Darin Latimore's simple act of first aid launches career in medicine
Helping others realize their potential now his mission
As an African-American kid growing up without a father figure in subsidized housing in Pittsburg, Calif., Darin Latimore hardly seemed a likely candidate to become a physician.
When Latimore was 7 years old, his father went to prison for robbing a bank and didn't return until he was in high school. His parents divorced a year later. At his high school, many African-American students dropped out before graduation.
"I didn't exactly come from a background of privilege," he says. "There were few educated people in my family, and certainly no doctors. So a career in medicine wasn't something I considered a possibility."
A pivotal incident in his life occurred when he was in seventh grade. Latimore and a good friend were playing football outside when the other boy stepped on some broken glass. Blood gushed.
"He became hysterical, so I took him to my house, found a bucket and cleaned him up," Latimore recalls. "It was basic first aid, but he went from hysterical to smiling, saying ‘Let's go finish the game.' That was the impetus for me to become a doctor. I saw how that simple act transformed him."
In high school, an English teacher took an interest in Latimore, encouraging him to go to college. The teacher helped Latimore secure funds that enabled him to attend a summer program at UC Berkeley for students from disadvantaged backgrounds. He spent three hours each day on public transit to get there and back, but loved the experience.
"If we are truly going to tackle disparities in health care and practice quality medicine, you have to have people who reflect the community."
— Darin Latimore
"It was incredible – the best summer of my life," he recalls. "Before the summer program, I had no clue about what going to college meant and then I was taking classes at UC Berkeley every day. The program instilled in me what was possible and I thought, ‘I can do this.' "
After high school, he went on to UC Berkeley but still felt ill prepared as a college student. He signed up for programs designed to keep minority students on track in math and science. When he applied to medical school at UC Davis, he felt fortunate again to find an outreach program at the School of Medicine to support him.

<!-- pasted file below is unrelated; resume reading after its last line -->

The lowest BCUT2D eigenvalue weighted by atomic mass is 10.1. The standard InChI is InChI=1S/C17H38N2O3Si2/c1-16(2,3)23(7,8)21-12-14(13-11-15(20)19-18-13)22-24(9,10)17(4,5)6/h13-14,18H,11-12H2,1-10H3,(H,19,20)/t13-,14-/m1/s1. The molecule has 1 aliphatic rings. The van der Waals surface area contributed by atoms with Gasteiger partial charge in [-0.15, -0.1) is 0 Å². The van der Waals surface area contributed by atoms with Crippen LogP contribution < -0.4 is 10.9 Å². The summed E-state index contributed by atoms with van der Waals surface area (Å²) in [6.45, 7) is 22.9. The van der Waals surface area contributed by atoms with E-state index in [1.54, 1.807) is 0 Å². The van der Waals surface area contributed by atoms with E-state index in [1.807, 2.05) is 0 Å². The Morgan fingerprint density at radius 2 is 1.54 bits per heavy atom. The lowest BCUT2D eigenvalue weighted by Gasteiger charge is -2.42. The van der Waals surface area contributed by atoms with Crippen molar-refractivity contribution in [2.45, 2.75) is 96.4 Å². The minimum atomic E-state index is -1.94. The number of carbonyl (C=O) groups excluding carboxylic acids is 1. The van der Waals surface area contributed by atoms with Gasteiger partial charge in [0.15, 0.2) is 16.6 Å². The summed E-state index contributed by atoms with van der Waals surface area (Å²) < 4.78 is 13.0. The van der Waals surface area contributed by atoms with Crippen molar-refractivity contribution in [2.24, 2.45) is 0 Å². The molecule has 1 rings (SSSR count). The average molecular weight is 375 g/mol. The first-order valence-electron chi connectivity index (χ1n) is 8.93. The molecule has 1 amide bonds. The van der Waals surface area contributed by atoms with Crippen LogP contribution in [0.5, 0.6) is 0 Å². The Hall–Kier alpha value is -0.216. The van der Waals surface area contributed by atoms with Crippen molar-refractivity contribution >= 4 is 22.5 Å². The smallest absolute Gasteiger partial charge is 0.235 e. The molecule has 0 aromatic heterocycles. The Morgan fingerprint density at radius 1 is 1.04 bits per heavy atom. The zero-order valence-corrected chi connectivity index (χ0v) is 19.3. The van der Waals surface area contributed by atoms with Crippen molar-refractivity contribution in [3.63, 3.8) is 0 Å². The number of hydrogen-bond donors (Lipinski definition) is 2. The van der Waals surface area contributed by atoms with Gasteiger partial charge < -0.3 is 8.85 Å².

"I felt a great deal of support from faculty members for my goals, especially my desire to pursue HIV/AIDS care," says Latimore.
After graduation and completion of a residency program in internal medicine at UC Davis, Latimore specialized in HIV/AIDS care as an internist at Kaiser Permanente in south Sacramento for 11 years. He also helped direct medical education at Kaiser, writing and approving resident and student-related policies and procedures.
Now, at the midpoint of a successful career, the 1994 UC Davis medical alumnus wants to boost the number of students from disadvantaged backgrounds, like himself, as well as help develop a physician workforce that reflects California's diverse populations.
He decided to make a career switch last July that will help him with his new goals. Latimore returned to UC Davis as the School of Medicine's first director of student diversity. In his new role, he coordinates support for students who come from disadvantaged backgrounds or who have been marginalized because of sexual orientation or gender identity. He also helps premedical students who need guidance in achieving their goal of acceptance into medical school.
Latimore is part of the school's admissions committee, which in recent years revised the application review process to include consideration of socioeconomic barriers as part of the assessment of an applicant's potential. He travels regularly throughout California to visit schools in communities underrepresented in medicine in hopes of recruiting students who can become physicians and give back to their communities.
A great deal of work must be done to achieve proportionate representation, Latimore says. A report last year from the Greenlining Institute revealed that California's doctors do not reflect the diversity of the state. Latinos and African Americans are seriously underrepresented among the state's physicians. While Latinos make up more than 37 percent of California's population, they account for just 5 percent of the state's physicians. African Americans make up almost 6 percent of the population, but only 3 percent of the state's doctors. The study concluded that underrepresentation of African-Americans and Latinos among California physicians is "dire."
UC Davis Medicine
The summer 2009 issue of UC Davis Medicine explores the many ways that the innovative and compassionate experts at UC Davis are helping children grow up healthy and prepared to take on the challenges of tomorrow.
The underrepresentation has grave consequences, he contends. Non-white physicians play an important role in access to health care in California because they are much more likely to work in primary care and practice in medically underserved areas than are other medical school graduates.
"The physician pool in California doesn't in any way reflect the population," Latimore says. "If we are truly going to tackle disparities in health care and practice quality medicine, you have to have people who reflect the community."
Latimore says he will draw upon his own experiences to advise and mentor students throughout their medical school careers to help them overcome academic and personal obstacles that could affect school choice and performance.
"I know from personal experience that simply making the decision to ‘go away to school' can be extremely difficult for some kids," he says. "Kids from economically disadvantaged backgrounds often contribute to their family's household income, like I did in my undergraduate years. They need strong advocates in their academic pursuits, and we have to find ways to get more young minds on the pathway to medicine."